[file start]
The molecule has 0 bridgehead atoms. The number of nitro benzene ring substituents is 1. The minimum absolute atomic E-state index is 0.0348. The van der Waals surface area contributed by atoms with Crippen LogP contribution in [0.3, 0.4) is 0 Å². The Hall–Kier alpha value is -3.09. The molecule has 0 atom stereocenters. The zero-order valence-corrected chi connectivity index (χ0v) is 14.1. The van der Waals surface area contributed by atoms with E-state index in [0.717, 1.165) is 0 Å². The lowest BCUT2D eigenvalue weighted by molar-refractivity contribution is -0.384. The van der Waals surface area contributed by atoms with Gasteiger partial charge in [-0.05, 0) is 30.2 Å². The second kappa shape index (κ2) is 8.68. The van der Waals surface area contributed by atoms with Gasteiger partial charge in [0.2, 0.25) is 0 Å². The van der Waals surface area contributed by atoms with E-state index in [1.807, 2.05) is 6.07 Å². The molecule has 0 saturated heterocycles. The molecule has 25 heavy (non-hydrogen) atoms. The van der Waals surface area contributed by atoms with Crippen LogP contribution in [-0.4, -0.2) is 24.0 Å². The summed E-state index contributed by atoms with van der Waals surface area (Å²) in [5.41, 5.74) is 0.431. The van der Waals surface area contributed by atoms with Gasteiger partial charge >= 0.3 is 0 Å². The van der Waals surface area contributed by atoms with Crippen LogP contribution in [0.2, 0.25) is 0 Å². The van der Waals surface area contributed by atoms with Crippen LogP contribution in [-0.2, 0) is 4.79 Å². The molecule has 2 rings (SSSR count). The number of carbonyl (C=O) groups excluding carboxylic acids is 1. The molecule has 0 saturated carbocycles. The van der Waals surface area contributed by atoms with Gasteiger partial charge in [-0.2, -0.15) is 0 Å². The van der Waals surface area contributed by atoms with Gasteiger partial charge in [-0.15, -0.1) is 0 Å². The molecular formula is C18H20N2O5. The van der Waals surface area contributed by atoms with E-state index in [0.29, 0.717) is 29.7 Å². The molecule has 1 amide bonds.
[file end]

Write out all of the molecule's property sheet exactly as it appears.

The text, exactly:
The molecule has 0 bridgehead atoms. The number of nitro benzene ring substituents is 1. The minimum absolute atomic E-state index is 0.0348. The van der Waals surface area contributed by atoms with Crippen LogP contribution in [0.3, 0.4) is 0 Å². The Hall–Kier alpha value is -3.09. The molecule has 0 atom stereocenters. The zero-order valence-corrected chi connectivity index (χ0v) is 14.1. The van der Waals surface area contributed by atoms with E-state index in [0.717, 1.165) is 0 Å². The lowest BCUT2D eigenvalue weighted by molar-refractivity contribution is -0.384. The van der Waals surface area contributed by atoms with Gasteiger partial charge in [-0.05, 0) is 30.2 Å². The second kappa shape index (κ2) is 8.68. The van der Waals surface area contributed by atoms with Gasteiger partial charge in [0.2, 0.25) is 0 Å². The van der Waals surface area contributed by atoms with E-state index in [1.807, 2.05) is 6.07 Å². The molecule has 0 saturated heterocycles. The molecule has 25 heavy (non-hydrogen) atoms. The van der Waals surface area contributed by atoms with Crippen LogP contribution in [-0.4, -0.2) is 24.0 Å². The summed E-state index contributed by atoms with van der Waals surface area (Å²) in [5.41, 5.74) is 0.431. The van der Waals surface area contributed by atoms with Gasteiger partial charge >= 0.3 is 0 Å². The van der Waals surface area contributed by atoms with Crippen LogP contribution in [0.2, 0.25) is 0 Å². The van der Waals surface area contributed by atoms with Crippen LogP contribution in [-0.2, 0) is 4.79 Å². The molecule has 2 rings (SSSR count). The number of carbonyl (C=O) groups excluding carboxylic acids is 1. The molecule has 0 saturated carbocycles. The van der Waals surface area contributed by atoms with Gasteiger partial charge in [-0.2, -0.15) is 0 Å². The van der Waals surface area contributed by atoms with Gasteiger partial charge in [-0.15, -0.1) is 0 Å². The molecular formula is C18H20N2O5. The van der Waals surface area contributed by atoms with E-state index in [0.29, 0.717) is 29.7 Å². The molecule has 1 amide bonds.